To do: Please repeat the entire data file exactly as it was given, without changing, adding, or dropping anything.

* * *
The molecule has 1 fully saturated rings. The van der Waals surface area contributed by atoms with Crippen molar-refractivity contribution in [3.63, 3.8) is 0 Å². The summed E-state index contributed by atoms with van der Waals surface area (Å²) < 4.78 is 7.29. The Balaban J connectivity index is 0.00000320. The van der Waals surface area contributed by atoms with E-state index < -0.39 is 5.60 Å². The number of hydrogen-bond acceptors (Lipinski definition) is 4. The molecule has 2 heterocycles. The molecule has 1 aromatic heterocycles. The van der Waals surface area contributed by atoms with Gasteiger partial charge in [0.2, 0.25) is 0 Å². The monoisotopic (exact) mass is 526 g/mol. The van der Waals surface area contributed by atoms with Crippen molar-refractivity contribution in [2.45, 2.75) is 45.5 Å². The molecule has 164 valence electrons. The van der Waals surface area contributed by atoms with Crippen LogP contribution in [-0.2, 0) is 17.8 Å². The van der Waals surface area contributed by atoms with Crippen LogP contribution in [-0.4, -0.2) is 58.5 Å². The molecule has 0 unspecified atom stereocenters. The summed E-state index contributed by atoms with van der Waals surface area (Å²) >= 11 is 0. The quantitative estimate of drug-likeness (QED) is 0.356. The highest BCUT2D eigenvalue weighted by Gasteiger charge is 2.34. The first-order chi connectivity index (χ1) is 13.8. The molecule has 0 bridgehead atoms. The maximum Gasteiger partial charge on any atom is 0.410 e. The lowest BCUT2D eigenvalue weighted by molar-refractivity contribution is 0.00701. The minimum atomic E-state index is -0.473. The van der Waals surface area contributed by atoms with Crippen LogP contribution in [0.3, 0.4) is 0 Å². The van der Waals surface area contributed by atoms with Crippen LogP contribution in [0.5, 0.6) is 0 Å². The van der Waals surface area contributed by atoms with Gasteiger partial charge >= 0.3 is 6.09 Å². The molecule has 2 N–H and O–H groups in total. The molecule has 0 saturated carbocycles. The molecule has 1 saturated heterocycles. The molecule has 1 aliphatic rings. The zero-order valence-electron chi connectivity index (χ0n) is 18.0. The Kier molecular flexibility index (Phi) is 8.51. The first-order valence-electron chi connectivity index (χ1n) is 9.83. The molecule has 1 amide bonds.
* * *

The molecule has 1 fully saturated rings. The van der Waals surface area contributed by atoms with Crippen molar-refractivity contribution in [3.63, 3.8) is 0 Å². The summed E-state index contributed by atoms with van der Waals surface area (Å²) < 4.78 is 7.29. The Balaban J connectivity index is 0.00000320. The van der Waals surface area contributed by atoms with E-state index < -0.39 is 5.60 Å². The number of hydrogen-bond acceptors (Lipinski definition) is 4. The molecule has 2 heterocycles. The molecule has 1 aromatic heterocycles. The van der Waals surface area contributed by atoms with Gasteiger partial charge in [0.2, 0.25) is 0 Å². The monoisotopic (exact) mass is 526 g/mol. The van der Waals surface area contributed by atoms with Crippen molar-refractivity contribution in [2.45, 2.75) is 45.5 Å². The molecule has 164 valence electrons. The van der Waals surface area contributed by atoms with Crippen LogP contribution in [-0.2, 0) is 17.8 Å². The van der Waals surface area contributed by atoms with Crippen LogP contribution in [-0.4, -0.2) is 58.5 Å². The molecule has 0 unspecified atom stereocenters. The summed E-state index contributed by atoms with van der Waals surface area (Å²) >= 11 is 0. The quantitative estimate of drug-likeness (QED) is 0.356. The highest BCUT2D eigenvalue weighted by Gasteiger charge is 2.34. The first-order chi connectivity index (χ1) is 13.8. The molecule has 0 bridgehead atoms. The maximum Gasteiger partial charge on any atom is 0.410 e. The lowest BCUT2D eigenvalue weighted by molar-refractivity contribution is 0.00701. The minimum atomic E-state index is -0.473. The van der Waals surface area contributed by atoms with Crippen LogP contribution in [0.3, 0.4) is 0 Å². The van der Waals surface area contributed by atoms with Crippen LogP contribution in [0.5, 0.6) is 0 Å². The van der Waals surface area contributed by atoms with Gasteiger partial charge >= 0.3 is 6.09 Å². The molecule has 2 N–H and O–H groups in total. The molecule has 0 saturated carbocycles. The molecule has 1 saturated heterocycles. The molecule has 1 aliphatic rings. The zero-order valence-electron chi connectivity index (χ0n) is 18.0. The Kier molecular flexibility index (Phi) is 8.51. The first-order valence-electron chi connectivity index (χ1n) is 9.83. The molecule has 1 amide bonds.